If the right to get married -- though not specifically mentioned by the founding fathers -- is deemed fundamental to unfettered human experience, wouldn't the same argument be made in regards to physical intimacy?
When the rights of groups conflict, it makes little sense that the historically privileged should be deemed the aggrieved party. But courtrooms and legislatures are not our only ground. We must reach in honesty and clarity across the social divide.
The statement, titled "Freedom to Marry, Freedom to Dissent," desperately tries to revive the lie that Eich was targeted and toppled by LGBT activists -- a victim of "left-liberal" "intolerance," as Andrew Sullivan so ridiculously claimed.
Before writing anything more about Jo Becker and her book, Sullivan should recognize that he's done much the same thing: spinning history to fit a narrative that suits his own political and marketing purposes.
The omissions in the book are certainly egregious. But throwing Roberta Kaplan and Edie Windsor under the bus while comparing Chad Griffin to a woman who refused to sit at the back of the bus is truly horrendous.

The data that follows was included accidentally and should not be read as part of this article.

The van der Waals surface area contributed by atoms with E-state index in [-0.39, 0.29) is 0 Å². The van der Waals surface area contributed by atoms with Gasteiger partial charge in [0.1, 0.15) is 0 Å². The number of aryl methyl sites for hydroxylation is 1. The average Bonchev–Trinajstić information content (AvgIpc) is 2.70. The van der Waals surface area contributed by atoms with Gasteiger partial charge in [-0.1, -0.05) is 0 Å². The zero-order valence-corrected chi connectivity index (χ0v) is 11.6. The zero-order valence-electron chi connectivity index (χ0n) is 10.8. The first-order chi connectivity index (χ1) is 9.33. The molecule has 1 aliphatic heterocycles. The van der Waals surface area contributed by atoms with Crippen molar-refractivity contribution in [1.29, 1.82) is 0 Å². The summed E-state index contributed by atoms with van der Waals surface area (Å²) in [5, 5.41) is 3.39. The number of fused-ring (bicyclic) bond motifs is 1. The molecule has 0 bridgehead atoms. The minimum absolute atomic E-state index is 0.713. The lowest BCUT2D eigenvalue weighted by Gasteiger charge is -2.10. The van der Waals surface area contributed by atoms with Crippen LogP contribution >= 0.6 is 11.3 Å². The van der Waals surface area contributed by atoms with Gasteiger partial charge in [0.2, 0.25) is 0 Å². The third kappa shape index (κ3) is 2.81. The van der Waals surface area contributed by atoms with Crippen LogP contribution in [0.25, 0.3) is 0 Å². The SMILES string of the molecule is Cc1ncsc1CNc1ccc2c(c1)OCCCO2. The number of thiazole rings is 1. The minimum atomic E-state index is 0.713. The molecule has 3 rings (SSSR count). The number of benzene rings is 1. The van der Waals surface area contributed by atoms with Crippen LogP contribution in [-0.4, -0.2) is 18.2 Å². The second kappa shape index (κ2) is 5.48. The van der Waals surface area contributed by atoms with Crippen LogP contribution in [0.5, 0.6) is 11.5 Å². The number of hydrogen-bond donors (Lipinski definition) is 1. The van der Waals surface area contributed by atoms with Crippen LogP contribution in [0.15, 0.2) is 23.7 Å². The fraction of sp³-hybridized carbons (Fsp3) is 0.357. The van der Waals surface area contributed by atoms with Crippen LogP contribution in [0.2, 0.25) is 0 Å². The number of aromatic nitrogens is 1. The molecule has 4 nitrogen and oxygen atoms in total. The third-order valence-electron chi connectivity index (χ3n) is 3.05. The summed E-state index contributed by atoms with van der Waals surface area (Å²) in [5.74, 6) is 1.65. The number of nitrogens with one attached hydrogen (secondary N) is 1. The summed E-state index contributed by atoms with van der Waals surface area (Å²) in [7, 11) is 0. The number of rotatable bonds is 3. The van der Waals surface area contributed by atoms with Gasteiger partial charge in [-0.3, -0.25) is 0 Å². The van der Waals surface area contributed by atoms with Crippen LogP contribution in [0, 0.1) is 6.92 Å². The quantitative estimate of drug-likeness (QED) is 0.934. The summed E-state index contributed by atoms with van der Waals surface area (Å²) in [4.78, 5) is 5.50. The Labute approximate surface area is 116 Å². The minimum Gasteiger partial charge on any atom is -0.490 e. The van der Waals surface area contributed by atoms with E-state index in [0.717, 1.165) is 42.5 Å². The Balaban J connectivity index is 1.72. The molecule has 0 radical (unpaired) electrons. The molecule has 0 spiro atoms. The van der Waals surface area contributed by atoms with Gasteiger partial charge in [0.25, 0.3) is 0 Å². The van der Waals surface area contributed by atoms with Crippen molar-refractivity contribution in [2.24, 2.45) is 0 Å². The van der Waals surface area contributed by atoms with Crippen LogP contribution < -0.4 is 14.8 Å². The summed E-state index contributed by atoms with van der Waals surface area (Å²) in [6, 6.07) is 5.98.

Those who call gay people intolerant for defending ourselves are twisting the concept beyond recognition. Civility is a virtue; but tolerance does not require us to treat a relentless assault against our rights as citizens like a disagreement at the dinner table.
Does an occasional slip-up make you a bigot? Should you lose your job for a few heated words? Alec has denied that he used the word "faggot" and at one time claimed to have used the word "maggot." Who cares? Is the guy actively crusading against gay rights? No!
Don't like the shutdown? Send the bill to the evangelicals. People schooled to live in a make-believe magical facts-be-damned world took over the Republican Party. The Tea Party is the pro-life evangelical subculture reborn with a few libertarian nuts thrown in.
American voices are influencing discussion about Syria. That is good, because it would not have happened if the president had decided to strike first, instead of bringing the matter to Congress for a vote.
The lesson we all can take from the vision of those who foresaw this week is that often in quests for social justice, what seems impossible at first becomes inevitable later. And it's those who are willing to bear the brunt of being told that their ideas are impossible that move us forward.